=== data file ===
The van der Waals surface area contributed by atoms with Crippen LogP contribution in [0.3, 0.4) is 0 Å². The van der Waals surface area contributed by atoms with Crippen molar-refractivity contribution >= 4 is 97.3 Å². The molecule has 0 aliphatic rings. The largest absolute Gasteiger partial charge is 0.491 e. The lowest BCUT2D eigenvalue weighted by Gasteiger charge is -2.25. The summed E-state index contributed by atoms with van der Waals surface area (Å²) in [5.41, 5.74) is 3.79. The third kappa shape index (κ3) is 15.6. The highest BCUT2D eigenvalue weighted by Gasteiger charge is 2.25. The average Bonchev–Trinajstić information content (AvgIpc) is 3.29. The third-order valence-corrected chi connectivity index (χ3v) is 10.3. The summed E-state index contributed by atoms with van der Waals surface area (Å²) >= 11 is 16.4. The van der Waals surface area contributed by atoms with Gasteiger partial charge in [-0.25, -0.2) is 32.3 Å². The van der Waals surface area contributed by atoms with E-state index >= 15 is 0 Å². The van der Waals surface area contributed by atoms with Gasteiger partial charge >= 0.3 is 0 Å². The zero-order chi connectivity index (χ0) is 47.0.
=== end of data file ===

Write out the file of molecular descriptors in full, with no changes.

The van der Waals surface area contributed by atoms with Crippen LogP contribution in [0.3, 0.4) is 0 Å². The van der Waals surface area contributed by atoms with Crippen molar-refractivity contribution >= 4 is 97.3 Å². The molecule has 0 aliphatic rings. The largest absolute Gasteiger partial charge is 0.491 e. The lowest BCUT2D eigenvalue weighted by Gasteiger charge is -2.25. The summed E-state index contributed by atoms with van der Waals surface area (Å²) in [5.41, 5.74) is 3.79. The third kappa shape index (κ3) is 15.6. The highest BCUT2D eigenvalue weighted by Gasteiger charge is 2.25. The average Bonchev–Trinajstić information content (AvgIpc) is 3.29. The third-order valence-corrected chi connectivity index (χ3v) is 10.3. The summed E-state index contributed by atoms with van der Waals surface area (Å²) >= 11 is 16.4. The van der Waals surface area contributed by atoms with Gasteiger partial charge in [-0.25, -0.2) is 32.3 Å². The van der Waals surface area contributed by atoms with E-state index >= 15 is 0 Å². The van der Waals surface area contributed by atoms with Gasteiger partial charge >= 0.3 is 0 Å². The zero-order chi connectivity index (χ0) is 47.0.